But there was no fire, and the ship didn’t sink, and the train didn’t crash, and the truck didn’t go into a snowbank, and the box didn’t get dropped, and nothing got lost, and so I was able to assemble a Horribella of my own at last. She is not for sale!

As always when I make a doll, I am deeply indebted to my beloved friend-muse-Patron Monique Motil, creator of Sartorial Creatures and the most inspiring dollmaker I know.

 

More Mermaid Madness!

Evil Mermaid by Suzanne Forbes 2016I decided to rework a mermaid sculpture because I wasn’t really satisfied with it. For one thing, her boobs were really noticeably different sizes.

Evil Mermaid 2011 Suzanne Forbes(This is her before.)  In the intervening few years, I’d learned a bit about doll-making materials and acquired soooo much mermaidy stuff. This was an opportunity to play with some of these materials and techniques.

The wonderful thing about polymer clay is that you can sculpt new clay onto a piece and rebake it, even some years later. #fixedthoseboobs.

I mean, one of mine is a little smaller than the other, it’s not like I was judging her- it just looked super awkward in her particular pose.Evil Mermaid by Suzanne Forbes 2016

 

And I’d learned you can sand the cured clay, which is great for super-smooth fleshly areas. So I improved the sculpt, and then I gave her some fancy swag to wear!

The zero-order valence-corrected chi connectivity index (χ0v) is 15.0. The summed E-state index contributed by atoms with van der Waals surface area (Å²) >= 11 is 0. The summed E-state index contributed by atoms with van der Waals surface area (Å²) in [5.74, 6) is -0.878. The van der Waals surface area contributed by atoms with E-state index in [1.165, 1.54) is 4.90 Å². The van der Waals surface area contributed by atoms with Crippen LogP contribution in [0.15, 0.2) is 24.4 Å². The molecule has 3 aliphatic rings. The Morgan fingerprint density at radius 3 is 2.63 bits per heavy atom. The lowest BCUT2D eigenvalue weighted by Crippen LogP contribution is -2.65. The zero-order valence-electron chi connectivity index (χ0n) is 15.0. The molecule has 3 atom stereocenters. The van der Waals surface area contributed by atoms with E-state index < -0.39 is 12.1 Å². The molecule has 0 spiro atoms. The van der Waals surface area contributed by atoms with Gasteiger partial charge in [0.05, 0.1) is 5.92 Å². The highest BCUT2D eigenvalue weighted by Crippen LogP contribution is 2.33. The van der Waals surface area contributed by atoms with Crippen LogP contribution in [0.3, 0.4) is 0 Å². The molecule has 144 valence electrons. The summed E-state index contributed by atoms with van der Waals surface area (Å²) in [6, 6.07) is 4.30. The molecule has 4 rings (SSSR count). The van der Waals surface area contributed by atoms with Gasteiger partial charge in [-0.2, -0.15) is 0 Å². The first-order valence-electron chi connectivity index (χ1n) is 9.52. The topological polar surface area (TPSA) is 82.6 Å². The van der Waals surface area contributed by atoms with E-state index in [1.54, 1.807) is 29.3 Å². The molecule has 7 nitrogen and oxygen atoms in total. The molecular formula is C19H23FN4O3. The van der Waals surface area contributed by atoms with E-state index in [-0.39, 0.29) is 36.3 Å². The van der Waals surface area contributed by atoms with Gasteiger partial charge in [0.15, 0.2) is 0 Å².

I also used a mixture of materials, which I talk about in this “Learning to Sculpt” post. I made the driftwood tree out of a tinfoil armature covered with epoxy clay and painted. Fork tines made the bark lines, though that was the end of that fork!

Evil Mermaid by Suzanne ForbesI used Liquid Sculpey on her fingertips and webbing to make them more unpleasantly translucent. I also varnished her to up the translucency of the “Transparent” Fimo, and I used Sakura 3D Crystal Lacquer to put a dome of clear gloss over her eyes.

As you can see her boobs look very nice now. Ten years ago I was at a miniatures show, admiring a beautiful naked fairy, when the artist who made her surprised me.

“Check out her bodacious ta-tas”, the lady in her seventies said, “I always make sure the nipples are nice and pink!”. No reason a doll can’t have a nice bosom!

 

Evil Mermaid by Suzanne ForbesI also made her hair ombré so she could be on trend.

In the end I am enormously pleased with her and her mean little face! Here she is in her dome prison.

 

 

 

 

 

 

 

Tentacle Grotto Mirror by Suzanne ForbesI STILL had mermaid stuff left over, so I made this evil tentacle grotto mirror.